02/28/94      2551    (H)   STATE AFFAIRS, JUDICIARY                         
  03/12/94              (H)   STA AT 08:00 AM CAPITOL 102                      
  BILL:  HB 494                                                                
  SPONSOR(S): REPRESENTATIVE(S) MACLEAN                                        
  JRN-DATE     JRN-PG               ACTION                                     
  02/14/94      2380    (H)   READ THE FIRST TIME/REFERRAL(S)                  
  02/14/94      2380    (H)   STATE AFFAIRS, FINANCE                           
  03/12/94              (H)   STA AT 08:00 AM CAPITOL 102                      
  BILL:  HB 450                                                                
  SPONSOR(S): FINANCE                                                          
  JRN-DATE     JRN-PG               ACTION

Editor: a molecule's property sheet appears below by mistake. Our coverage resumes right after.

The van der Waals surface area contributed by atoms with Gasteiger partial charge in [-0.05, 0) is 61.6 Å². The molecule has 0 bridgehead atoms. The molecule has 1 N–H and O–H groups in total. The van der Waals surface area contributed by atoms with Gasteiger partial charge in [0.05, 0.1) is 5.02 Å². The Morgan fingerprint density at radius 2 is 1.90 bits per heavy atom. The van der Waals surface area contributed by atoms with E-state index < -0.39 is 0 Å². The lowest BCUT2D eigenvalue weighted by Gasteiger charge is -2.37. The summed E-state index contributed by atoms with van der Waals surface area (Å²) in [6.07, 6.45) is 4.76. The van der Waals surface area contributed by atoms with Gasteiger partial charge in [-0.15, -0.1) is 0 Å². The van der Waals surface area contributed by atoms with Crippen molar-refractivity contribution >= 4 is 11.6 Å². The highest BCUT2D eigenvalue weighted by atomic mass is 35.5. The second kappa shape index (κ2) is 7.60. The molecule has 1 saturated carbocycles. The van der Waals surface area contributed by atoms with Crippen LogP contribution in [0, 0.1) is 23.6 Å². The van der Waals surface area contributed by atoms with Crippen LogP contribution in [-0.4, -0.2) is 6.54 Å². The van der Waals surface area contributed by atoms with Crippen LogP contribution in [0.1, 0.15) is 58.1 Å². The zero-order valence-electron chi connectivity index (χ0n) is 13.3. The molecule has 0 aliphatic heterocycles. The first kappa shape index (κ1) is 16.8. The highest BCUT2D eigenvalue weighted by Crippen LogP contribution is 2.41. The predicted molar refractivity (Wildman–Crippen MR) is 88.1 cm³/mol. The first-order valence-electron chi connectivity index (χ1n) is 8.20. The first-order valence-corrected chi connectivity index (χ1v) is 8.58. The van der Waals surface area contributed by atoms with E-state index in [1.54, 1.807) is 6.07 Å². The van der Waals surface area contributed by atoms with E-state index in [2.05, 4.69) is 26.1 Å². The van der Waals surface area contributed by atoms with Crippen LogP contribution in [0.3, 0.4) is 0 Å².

02/09/94      2315    (H)   READ THE FIRST TIME/REFERRAL(S)                  
  02/09/94      2315    (H)   STATE AFFAIRS, FINANCE                           
  02/24/94              (H)   STA AT 08:00 AM CAPITOL 102                      
  03/12/94              (H)   STA AT 08:00 AM CAPITOL 102                      
  BILL:  HB 369                                                                
  JRN-DATE     JRN-PG               ACTION                                     
  01/14/94      2061    (H)   READ THE FIRST TIME/REFERRAL(S)                  
  01/14/94      2062    (H)   STATE AFFAIRS, FINANCE                           
  03/12/94              (H)   STA AT 08:00 AM CAPITOL 102                      
  BILL:  HB 342